Search

Ipswich General Election candidates quizzed by young people at school’s Question Time-style debate

PUBLISHED: 14:25 22 May 2017 | UPDATED: 14:35 22 May 2017

Candidates were grilled in a Question Time-style debate at Northgate Sixth Form. Picture: ADAM HOWLETT

Candidates were grilled in a Question Time-style debate at Northgate Sixth Form. Picture: ADAM HOWLETT

Archant

Ipswich’s General Election candidates faced a stern grilling from students at Northgate Sixth Form this morning in a Question Time-style debate.

Students quizzed the candidates on a range of issues. Picture: ADAM HOWLETTStudents quizzed the candidates on a range of issues. Picture: ADAM HOWLETT

Conservative Ben Gummer, Labour’s Sandy Martin, Lib Dem’s Adrian Hyyrylainen-Trett, Green Party’s Charlotte Armstrong and UKIP’s Tony Gould were quizzed in the school’s library in front of a packed audience of politically interested teenagers.

The students took the candidates to task over a wide range of issues, including crime, voting age and Brexit but it was tuition fees which led the debate.

Mr Gummer said the fees had led to an increase in the number of university places and had pushed universities to attract a broader range of people across the class spectrum while Mr Martin said Labour had made a ‘big bold promise to get rid of tuition fees altogether’.

Mr Hyyrylainen-Trett said we should stick with the current system with fees seen as a graduate tax whereas Mrs Armstrong said her party would scrap them as well as bringing in maintenance grants and bursaries. Mr Gould said universities should focus on STEM subjects and that the Government should provide subsidies to attract more students to take them.

Young voters listen to the candidates as they explain their take on the issues. Picture: ADAM HOWLETTYoung voters listen to the candidates as they explain their take on the issues. Picture: ADAM HOWLETT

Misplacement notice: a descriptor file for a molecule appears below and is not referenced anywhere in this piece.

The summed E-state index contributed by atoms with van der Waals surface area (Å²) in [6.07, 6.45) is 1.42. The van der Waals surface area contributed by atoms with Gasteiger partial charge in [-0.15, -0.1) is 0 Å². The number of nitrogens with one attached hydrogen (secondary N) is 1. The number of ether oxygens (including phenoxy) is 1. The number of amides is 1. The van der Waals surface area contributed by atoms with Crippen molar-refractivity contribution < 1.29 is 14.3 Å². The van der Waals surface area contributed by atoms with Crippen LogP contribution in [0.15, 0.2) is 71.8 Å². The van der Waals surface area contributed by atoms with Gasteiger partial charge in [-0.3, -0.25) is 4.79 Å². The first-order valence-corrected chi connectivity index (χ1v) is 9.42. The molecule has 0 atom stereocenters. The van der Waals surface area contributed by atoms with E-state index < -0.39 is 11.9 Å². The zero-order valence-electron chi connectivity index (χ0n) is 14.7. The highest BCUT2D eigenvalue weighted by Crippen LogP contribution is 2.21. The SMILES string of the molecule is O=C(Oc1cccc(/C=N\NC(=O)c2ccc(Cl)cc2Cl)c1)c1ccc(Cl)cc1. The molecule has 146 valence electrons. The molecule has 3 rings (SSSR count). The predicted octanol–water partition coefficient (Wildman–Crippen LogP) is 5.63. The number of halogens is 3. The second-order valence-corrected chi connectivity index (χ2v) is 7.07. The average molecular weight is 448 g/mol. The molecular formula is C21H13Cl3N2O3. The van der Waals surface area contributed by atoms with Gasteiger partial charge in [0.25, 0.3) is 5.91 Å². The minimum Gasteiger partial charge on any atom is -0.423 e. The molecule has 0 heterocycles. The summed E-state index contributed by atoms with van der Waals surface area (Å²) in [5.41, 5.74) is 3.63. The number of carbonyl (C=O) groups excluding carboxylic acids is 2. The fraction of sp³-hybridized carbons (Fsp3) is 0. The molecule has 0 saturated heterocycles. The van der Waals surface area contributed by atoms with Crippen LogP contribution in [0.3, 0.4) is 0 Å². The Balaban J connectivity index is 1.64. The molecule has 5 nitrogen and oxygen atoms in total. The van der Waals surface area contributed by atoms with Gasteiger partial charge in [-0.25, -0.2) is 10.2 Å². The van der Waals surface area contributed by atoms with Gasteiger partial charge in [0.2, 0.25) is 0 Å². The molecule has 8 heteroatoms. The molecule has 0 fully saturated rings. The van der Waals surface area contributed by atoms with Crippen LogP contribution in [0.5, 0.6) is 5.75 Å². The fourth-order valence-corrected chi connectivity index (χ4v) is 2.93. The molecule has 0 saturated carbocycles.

However, a few eyebrows were raised when the debate turned to crime after Mr Gould suggested people who carry knives on the streets are more likely to come from single parent families.

Following the debate, 17-year-old Lola Caston-Hawkes said she was from a single parent family herself and had been shocked by the comment.

“It was what you would have expected to hear in the 1950s,” she said.

Towards the end of the debate the audience were asked for a show of hands of who is eligible to vote on June 8 and then of those who had registered.

A sea of hands went up for both questions, a promising sign that young people are keen to take part and have their say on the country’s future.

Student Andrew Reynolds, 18, said: “It is so important people get a voice.

“I am glad all the candidates came in, even those who may not get votes from young people.”

Thomas Floodgate, 18, added: “This election is so vital because we were not given a say in the EU referendum. The debate was crucial in cutting through the political manifestos.”


If you value what this story gives you, please consider supporting the Ipswich Star. Click the link in the orange box below for details.

Become a supporter

This newspaper has been a central part of community life for many years, through good times and bad, serving as your advocate and trusted source of local information. Our industry is facing testing times, which is why I’m asking for your support. Every single contribution will help us continue to produce award-winning local journalism that makes a measurable difference to our community.

Thank you.

Most Read

Most Read

Latest from the Ipswich Star